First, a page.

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Registered Traveller Prototype

Application built with the following (main) technologies:

  • Scala 2.11.2

  • SBT 0.13.6

  • Play 2.3.4

  • Specs2 2.4.2

  • AngularJS 1.2.16

  • Reactivemongo 0.10.5

  • Docker

Introduction

Scala Play 2 with AngularJS prototype for Registered Traveller and utilising Specs2 and Fluentlenium for acceptance testing.

The essentials of this application show that by removing "layers" of a typical web application, development can be more efficient and yet remain robust.

The web frontend can either be hard coded with AngularJS HTML templates or autogenerated.
The server side is the same regardless of how the frontend is generated by defining domain rules in JSON schemas held in a Mongo datastore.
As well as removing "layers" that cause too many dependencies and maintenance issues, the application is reactive front to back end.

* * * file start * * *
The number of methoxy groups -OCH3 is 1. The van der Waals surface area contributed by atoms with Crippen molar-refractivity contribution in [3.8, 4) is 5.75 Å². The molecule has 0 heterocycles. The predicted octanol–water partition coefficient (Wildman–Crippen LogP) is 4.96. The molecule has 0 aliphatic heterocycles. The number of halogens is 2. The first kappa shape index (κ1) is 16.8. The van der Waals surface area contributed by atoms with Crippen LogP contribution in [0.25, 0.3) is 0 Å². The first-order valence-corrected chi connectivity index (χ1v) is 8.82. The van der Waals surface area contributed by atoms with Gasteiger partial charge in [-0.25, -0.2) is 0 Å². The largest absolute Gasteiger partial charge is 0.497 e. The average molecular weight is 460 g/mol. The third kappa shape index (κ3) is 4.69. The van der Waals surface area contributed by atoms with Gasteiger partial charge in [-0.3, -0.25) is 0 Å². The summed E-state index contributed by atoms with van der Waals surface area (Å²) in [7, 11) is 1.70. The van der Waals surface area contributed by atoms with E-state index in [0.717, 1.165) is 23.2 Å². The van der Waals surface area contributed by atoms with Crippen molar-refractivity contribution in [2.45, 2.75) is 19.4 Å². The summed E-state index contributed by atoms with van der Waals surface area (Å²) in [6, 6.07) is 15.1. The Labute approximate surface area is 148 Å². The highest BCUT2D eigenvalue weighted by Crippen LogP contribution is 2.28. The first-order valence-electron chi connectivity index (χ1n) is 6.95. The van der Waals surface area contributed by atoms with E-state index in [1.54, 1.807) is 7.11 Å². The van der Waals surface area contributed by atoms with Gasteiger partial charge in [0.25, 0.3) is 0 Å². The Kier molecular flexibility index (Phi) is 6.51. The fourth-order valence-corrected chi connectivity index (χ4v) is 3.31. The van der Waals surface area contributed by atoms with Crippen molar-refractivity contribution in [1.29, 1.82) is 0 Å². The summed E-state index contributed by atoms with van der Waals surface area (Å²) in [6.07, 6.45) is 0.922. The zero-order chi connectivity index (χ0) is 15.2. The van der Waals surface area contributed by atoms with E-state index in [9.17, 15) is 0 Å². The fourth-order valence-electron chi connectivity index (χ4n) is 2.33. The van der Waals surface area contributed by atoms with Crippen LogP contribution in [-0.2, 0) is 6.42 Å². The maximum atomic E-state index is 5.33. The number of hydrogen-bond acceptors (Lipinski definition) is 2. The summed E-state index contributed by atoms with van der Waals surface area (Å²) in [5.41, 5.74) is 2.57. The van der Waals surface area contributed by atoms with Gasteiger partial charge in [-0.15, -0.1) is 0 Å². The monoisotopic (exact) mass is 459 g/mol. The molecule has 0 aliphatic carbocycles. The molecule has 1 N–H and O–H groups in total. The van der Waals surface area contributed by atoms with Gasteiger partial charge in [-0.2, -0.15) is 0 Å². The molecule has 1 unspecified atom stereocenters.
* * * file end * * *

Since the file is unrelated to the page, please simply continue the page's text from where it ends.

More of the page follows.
The front end AngularJS HTML templates provide natural distribution (regarding application load) and only communicate, in JSON, with the server side through an exposed RESTful API.
Scala and Play are built to be naturally reactive, scalable, and thread safe, which all aid for easier maintenance.

NOTE that one advantage of hard coding the GUI against a JSON schema is that it can be used now, whereas auto generation needs more work (this is a prototype).
However, no matter the frontend approach, Scala, Play and a Java implementation of the JSON schema make sure that nothing is compromised on the server, which is a top priority, as any hackers will bypass your frontend.